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The power of dreams!

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posted on Apr, 30 2015 @ 03:16 PM
So, when I work the day shift I need to wake up at around 4:30AM, in order for me to get to work for 6AM. That means I need to get to bed early.
But, the other night I found myself staying up a bit to late and having a few more beers than I thought I had, I was playing a really good game and got really into.

Anyways, I ended up crawling into bed around 10:45, dozing off at around 11:15 or so. Now remember, I wake up at 4:30AM so I've been awake for almost 20 hours straight, anyways.
As you can figure out I got about 4-5 hours of sleep in to go to work.

It was one of those sleeps where once I fell asleep, I woke up instantly and my alarm was going off, this was probably due to the beer, and lack of sleep. So I sprung out of bed, got ready went to work and about an hour into work I felt terrible, tired, groggy, could barely function, just plain fatigued.
I found myself dozing off a few times but only to suddenly jolt awake after only a few seconds.
Finally sometime after my lunch I had a chance to sit down for about 5 minutes while we were waiting for our next work order and I dozed off, this time it was for a good minute, to two minutes, but something strange happened, I had a full dream which felt like 20 minutes, I woke up to a loud bang (I work in a manufacturing production line) and I felt completely fine, a little bit out of if, but I got up and felt somewhat well rested!

Well, I went home and did a little research.
- How alcohol leads to a terrible sleep.
- How dreams promote REM sleep, or vice-versa.

alcohol consumed within an hour of bedtime appears to disrupt the second half of the sleep period (7). The subject may sleep fitfully during the second half of sleep, awakening from dreams and returning to sleep with difficulty. With continued consumption just before bedtime, alcohol's sleep-inducing effect may decrease, while its disruptive effects continue or increase (8). This sleep disruption may lead to daytime fatigue and sleepiness.[1]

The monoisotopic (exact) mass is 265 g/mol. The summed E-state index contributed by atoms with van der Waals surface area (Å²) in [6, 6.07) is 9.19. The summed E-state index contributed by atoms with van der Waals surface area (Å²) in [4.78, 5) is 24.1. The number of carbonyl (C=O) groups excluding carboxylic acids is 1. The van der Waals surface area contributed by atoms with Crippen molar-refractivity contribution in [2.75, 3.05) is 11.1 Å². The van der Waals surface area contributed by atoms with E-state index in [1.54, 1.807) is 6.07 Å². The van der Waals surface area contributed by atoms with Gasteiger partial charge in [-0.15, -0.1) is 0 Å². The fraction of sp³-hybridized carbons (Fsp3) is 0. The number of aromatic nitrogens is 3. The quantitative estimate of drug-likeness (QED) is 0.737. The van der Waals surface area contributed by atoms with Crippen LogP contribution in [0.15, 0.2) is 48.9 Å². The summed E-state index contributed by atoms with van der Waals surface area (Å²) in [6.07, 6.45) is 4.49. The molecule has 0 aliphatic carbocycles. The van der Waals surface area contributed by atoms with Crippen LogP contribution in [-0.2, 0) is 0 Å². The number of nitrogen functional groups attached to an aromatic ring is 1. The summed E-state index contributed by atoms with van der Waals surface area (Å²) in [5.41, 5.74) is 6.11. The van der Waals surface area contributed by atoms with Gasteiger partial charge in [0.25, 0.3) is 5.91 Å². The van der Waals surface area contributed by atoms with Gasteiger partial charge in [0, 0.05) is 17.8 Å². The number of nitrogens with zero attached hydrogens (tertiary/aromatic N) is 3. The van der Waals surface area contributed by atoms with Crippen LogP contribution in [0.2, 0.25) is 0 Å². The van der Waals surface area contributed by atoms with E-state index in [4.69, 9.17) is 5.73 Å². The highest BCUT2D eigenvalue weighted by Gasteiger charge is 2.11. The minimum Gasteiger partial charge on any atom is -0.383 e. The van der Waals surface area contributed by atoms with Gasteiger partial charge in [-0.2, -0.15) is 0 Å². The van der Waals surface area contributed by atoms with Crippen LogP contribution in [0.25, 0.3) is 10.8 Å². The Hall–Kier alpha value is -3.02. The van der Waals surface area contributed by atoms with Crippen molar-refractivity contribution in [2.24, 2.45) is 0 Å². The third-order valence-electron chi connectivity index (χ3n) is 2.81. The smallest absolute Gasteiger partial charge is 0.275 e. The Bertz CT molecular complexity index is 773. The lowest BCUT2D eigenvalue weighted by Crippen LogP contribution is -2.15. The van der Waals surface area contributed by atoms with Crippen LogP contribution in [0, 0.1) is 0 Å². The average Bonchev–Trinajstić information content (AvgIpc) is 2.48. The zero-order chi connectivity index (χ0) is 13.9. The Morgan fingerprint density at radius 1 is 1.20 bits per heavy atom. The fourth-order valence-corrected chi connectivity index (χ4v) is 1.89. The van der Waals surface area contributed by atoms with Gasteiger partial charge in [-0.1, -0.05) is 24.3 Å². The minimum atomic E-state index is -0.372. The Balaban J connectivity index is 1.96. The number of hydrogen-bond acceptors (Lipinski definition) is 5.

So this can explain my terrible sleep, the 5 cans of beer I drank within' the last three hours of my gaming binge certainly did have an effect on my sleep patterns, REM sleep is greatly put at risk with the more alcohol you consume.

A new review of 27 studies shows that alcohol does not improve sleep quality. According to the findings, alcohol does allow healthy people to fall asleep quicker and sleep more deeply for a while, but it reduces rapid eye movement (REM) sleep.[2]

This leaves me to my 'awakening' moment at work, in that little short time of my extremely fatigued state where I dozed off on the bench and had the dream, was I so tired that my brain really needed to sort itself out? And that short time of my dream gave it a little 'boost' of energy?

A possible clue about the purposes of REM sleep is the prevalence of dreams during these epochs of the sleep cycle. The occurrence of dreams can be tested by waking volunteers during either non-REM or REM sleep and asking them if they were dreaming. Subjects awakened from REM sleep recall elaborate, vivid, hallucinogenic and emotional dreams, whereas subjects awakened during non-REM sleep report fewer dreams, which, when they occur, are more conceptual, less vivid and less emotion-laden. [3]

Through my research they say that REM generally happens about 90 minutes into the sleep cycle, and it can happen again within' another 4 hours after the first cycle, but, when I had my dream I knew I had one, but completely forgot what it was about, the loud bang completely jolted me out of my sleep, but again, could that small amount of REM sleep gotten me the boost I needed?


posted on Apr, 30 2015 @ 03:43 PM
My wife only needs a about 45 minutes of sleep before she is fully restored and awake (if, lets say she has had only a small amount of sleep for several days). It wouldn't be inconceivable that that small amount you had (without alcohol) was enough to give you a sort of boost. Everyone is different in this regard. nevertheless, 4-5 hours of sleep really isn't all that little in the first place.

It was probably due to your body passing the alcohol through it's system that really helped you out.

posted on May, 1 2015 @ 07:31 AM
a reply to: strongfp

Yup I had many dream experiences that were weird wonderful and insightful

To quote harsesis child

"Dreams sometimes teach, I am teaching him"


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